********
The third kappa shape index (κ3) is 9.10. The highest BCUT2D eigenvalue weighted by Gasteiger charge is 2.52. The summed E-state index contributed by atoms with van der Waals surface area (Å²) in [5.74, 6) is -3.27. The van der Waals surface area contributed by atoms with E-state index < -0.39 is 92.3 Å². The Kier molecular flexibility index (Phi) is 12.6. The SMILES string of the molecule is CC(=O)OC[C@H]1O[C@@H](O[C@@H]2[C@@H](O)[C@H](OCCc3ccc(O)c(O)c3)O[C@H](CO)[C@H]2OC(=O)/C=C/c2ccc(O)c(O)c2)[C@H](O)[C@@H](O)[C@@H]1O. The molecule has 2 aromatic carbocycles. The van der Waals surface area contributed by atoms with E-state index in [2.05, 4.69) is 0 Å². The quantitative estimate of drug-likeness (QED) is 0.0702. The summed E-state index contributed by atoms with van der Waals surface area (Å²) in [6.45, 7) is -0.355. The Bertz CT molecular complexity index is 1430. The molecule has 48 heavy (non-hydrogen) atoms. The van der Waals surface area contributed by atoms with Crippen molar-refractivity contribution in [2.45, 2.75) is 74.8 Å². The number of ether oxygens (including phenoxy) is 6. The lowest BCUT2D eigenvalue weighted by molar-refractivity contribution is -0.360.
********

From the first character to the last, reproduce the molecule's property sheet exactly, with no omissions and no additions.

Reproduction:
The third kappa shape index (κ3) is 9.10. The highest BCUT2D eigenvalue weighted by Gasteiger charge is 2.52. The summed E-state index contributed by atoms with van der Waals surface area (Å²) in [5.74, 6) is -3.27. The van der Waals surface area contributed by atoms with E-state index < -0.39 is 92.3 Å². The Kier molecular flexibility index (Phi) is 12.6. The SMILES string of the molecule is CC(=O)OC[C@H]1O[C@@H](O[C@@H]2[C@@H](O)[C@H](OCCc3ccc(O)c(O)c3)O[C@H](CO)[C@H]2OC(=O)/C=C/c2ccc(O)c(O)c2)[C@H](O)[C@@H](O)[C@@H]1O. The molecule has 2 aromatic carbocycles. The van der Waals surface area contributed by atoms with E-state index in [2.05, 4.69) is 0 Å². The quantitative estimate of drug-likeness (QED) is 0.0702. The summed E-state index contributed by atoms with van der Waals surface area (Å²) in [6.45, 7) is -0.355. The Bertz CT molecular complexity index is 1430. The molecule has 48 heavy (non-hydrogen) atoms. The van der Waals surface area contributed by atoms with Crippen molar-refractivity contribution in [2.45, 2.75) is 74.8 Å². The number of ether oxygens (including phenoxy) is 6. The lowest BCUT2D eigenvalue weighted by molar-refractivity contribution is -0.360.